Gregory Botts. Earlier this summer the gallery presented a selection of larger site and studio paintings by Botts, side-by-side in a salon hang similar to his presentation in March of this year at Austin Peay University. The presentation shed light on his intricate process for creating his wonderful studio paintings. That process takes representational imagery from paintings from various site locations and combines them with elements of abstraction, all set to the rhythms of poetry, and infused with art criticism and history. The results are compelling paintings that capture a cycle of nature and the evolution of contemporary art. This selection, “The Southern Route” focuses on smaller site paintings, mostly from Colorado, New Mexico, Texas and California. See them in person in the gallery’s Viewing Room and on the following web page:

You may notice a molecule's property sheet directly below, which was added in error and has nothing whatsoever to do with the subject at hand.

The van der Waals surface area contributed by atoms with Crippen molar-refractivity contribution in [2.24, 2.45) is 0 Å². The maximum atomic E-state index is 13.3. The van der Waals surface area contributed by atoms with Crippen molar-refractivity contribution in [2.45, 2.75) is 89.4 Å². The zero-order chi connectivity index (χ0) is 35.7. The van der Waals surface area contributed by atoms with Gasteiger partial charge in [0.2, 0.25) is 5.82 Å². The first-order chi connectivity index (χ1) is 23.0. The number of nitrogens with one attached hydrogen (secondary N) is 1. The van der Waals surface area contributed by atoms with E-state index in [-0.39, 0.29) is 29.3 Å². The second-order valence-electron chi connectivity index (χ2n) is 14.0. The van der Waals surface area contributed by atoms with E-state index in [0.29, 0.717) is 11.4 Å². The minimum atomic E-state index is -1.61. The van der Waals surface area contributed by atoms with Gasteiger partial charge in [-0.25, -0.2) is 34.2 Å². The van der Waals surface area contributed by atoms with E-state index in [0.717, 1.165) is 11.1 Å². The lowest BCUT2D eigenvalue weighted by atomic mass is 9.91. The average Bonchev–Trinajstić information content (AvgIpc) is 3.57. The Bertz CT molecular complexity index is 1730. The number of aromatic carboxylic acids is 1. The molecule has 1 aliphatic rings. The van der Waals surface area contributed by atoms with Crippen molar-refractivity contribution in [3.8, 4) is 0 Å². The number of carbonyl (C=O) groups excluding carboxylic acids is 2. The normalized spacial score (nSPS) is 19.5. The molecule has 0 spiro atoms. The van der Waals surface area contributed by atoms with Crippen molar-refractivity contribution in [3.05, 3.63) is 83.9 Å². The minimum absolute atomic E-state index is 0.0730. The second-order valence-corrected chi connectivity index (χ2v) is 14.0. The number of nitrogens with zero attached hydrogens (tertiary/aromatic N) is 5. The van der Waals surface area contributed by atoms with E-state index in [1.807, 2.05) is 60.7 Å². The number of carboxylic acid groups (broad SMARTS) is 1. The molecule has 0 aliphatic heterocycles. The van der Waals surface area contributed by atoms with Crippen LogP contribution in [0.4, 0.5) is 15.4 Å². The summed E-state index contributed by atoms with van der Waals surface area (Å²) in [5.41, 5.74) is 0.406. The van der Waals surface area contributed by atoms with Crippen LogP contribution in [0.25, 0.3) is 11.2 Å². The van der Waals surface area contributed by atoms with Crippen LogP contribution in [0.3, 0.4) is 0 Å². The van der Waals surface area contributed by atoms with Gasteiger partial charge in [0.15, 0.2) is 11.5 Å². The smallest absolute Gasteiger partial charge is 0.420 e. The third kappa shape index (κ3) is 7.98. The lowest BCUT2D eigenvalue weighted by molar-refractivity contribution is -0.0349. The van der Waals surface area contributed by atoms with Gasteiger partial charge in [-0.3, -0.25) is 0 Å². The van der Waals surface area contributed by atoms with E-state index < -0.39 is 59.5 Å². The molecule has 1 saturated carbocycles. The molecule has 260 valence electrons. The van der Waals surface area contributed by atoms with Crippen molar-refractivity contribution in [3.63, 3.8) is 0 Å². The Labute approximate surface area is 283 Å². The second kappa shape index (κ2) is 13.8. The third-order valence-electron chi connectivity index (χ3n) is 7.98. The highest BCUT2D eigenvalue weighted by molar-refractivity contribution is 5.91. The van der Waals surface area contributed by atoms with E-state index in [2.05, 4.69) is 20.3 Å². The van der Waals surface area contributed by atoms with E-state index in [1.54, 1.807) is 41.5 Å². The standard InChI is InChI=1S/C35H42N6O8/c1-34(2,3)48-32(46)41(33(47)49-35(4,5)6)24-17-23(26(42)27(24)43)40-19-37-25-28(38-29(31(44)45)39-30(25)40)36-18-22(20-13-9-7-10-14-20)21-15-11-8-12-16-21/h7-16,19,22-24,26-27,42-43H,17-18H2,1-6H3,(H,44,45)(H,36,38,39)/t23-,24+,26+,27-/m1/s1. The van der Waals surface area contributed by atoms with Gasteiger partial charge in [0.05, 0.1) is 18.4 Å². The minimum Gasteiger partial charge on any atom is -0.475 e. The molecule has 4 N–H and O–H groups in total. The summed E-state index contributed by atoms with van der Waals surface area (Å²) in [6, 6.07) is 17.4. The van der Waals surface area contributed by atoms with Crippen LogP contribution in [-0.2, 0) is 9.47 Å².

David Richard Gallery, Gregory Botts, Ghost Ranch Juniper

Gregory Botts, Ghost Ranch Juniper , 2009, Oil on canvas, 24 x 48 inches



Continuing with landscape painting, Michael Scott’s new project is painting grand landscapes from American National Parks and forests. However, there are some interesting twists and uses of materials, but you will have to wait until the masterpieces are completed and ready to exhibit. Scott’s painting practice strives to capture the awe and scale of nature in the tradition of American landscape painting. He does this by creating a spiritual connection with the landscape and focusing on metaphysical symbols from Native culture—the wolf, owl, spiral of smoke, etc. This project, “On The Road Again” features a number of small studies for the larger scale paintings that Scott painted while traveling around the country in his Bambi camper. See these great studies in the gallery’s Viewing Room or on the following webpage:

Yosemite, Michael Scott, David Richard Gallery

Michael Scott, Yosemite, Oil on board, 10.625 x 8.5 inches


Written by David Eichholtz

Santa Fe, August 30, 2015

Art Matters Santa Fe with Kathrine Erickson and David Eichholtz interviewed by Kathryn Davis